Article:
Top Democratic presidential contenders talked tough Wednesday on cutting climate-damaging emissions from oil, gas, and coal, turning their focus to global warming in a marathon evening of town halls. While Republicans might find ammunition in the overwhelming—and overwhelmingly costly—scope of the plans, the 10 Democrats who participated in the seven-hour series of climate change forums on CNN didn't shy away from making sweeping promises to reshape the American economy in service of averting global warming's most devastating effects, reports the AP. "We have a moral responsibility to act and act boldly. And to do that, yes, it is going to be expensive," said Bernie Sanders, who billed his $16 trillion climate change plan as a necessary response to scientists' calls for dramatic cuts to carbon emissions.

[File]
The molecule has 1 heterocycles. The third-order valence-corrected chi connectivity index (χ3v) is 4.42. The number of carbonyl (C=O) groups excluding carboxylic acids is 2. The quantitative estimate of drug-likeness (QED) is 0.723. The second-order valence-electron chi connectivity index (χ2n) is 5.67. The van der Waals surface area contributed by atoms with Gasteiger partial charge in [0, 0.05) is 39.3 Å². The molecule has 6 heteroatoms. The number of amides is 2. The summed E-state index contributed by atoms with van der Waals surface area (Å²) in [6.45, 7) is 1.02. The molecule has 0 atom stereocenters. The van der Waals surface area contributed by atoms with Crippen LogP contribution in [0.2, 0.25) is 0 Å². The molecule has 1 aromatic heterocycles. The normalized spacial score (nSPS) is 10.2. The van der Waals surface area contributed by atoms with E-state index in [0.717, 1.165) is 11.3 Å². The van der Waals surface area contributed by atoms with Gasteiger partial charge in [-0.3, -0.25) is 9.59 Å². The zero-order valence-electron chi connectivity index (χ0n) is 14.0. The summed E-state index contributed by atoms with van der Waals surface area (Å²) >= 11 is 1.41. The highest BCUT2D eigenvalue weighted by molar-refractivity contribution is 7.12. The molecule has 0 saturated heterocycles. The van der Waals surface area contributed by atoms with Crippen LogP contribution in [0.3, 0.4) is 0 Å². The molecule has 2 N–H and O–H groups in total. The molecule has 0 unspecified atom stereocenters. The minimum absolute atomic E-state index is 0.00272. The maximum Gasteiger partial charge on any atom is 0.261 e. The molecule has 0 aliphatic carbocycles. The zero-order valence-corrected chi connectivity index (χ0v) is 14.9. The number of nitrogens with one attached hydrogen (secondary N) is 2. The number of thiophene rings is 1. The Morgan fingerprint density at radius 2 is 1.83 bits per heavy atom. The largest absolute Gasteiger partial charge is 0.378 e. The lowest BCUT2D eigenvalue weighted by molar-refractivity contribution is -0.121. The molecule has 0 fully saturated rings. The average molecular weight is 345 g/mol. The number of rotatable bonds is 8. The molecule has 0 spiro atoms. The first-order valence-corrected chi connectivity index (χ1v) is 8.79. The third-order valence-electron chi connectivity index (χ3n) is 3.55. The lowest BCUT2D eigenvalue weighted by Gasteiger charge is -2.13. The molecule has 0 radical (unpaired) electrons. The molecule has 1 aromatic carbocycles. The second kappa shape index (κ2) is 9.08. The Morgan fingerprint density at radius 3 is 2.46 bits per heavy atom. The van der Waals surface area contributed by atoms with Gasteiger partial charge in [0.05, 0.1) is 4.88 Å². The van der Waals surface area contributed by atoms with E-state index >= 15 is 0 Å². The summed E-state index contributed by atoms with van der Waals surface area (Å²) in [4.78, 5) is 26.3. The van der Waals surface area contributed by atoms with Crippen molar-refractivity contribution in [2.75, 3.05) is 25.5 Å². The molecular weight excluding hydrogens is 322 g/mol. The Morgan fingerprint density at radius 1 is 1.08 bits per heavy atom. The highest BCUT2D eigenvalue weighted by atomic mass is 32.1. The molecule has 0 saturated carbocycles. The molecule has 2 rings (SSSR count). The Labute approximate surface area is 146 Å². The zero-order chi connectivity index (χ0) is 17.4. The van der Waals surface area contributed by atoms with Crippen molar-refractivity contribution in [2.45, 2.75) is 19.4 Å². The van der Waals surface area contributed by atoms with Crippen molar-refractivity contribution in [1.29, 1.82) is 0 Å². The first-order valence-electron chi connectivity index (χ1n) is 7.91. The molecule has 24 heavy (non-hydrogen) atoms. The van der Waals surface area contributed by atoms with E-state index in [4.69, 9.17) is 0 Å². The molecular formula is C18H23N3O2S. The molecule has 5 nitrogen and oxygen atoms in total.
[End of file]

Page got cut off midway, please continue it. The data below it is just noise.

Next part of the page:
Joe Biden defended his own climate proposal as "aggressive enough" while pledging to regulate but not abolish hydraulic fracturing—siding with Julián Castro, Cory Booker, and Amy Klobuchar. Kamala Harris vowed to ban fracking as president and to eliminate the Senate filibuster, if necessary, to get liberal Democrats' sweeping Green New Deal proposal passed with a simple majority vote—a significant move from a candidate who had previously stopped short of a pledge to change congressional procedure. All 10 candidates—including Elizabeth Warren, Pete Buttigieg, Beto O'Rourke, and Andrew Yang—have proposed plans starting at $1 trillion for investment and research designed to wean the US economy off oil, gas, and coal by mid-century, with varying focuses on sharp emissions cuts and technological solutions, among other measures. See key lines from each candidate at CNN. President Trump's response is here.
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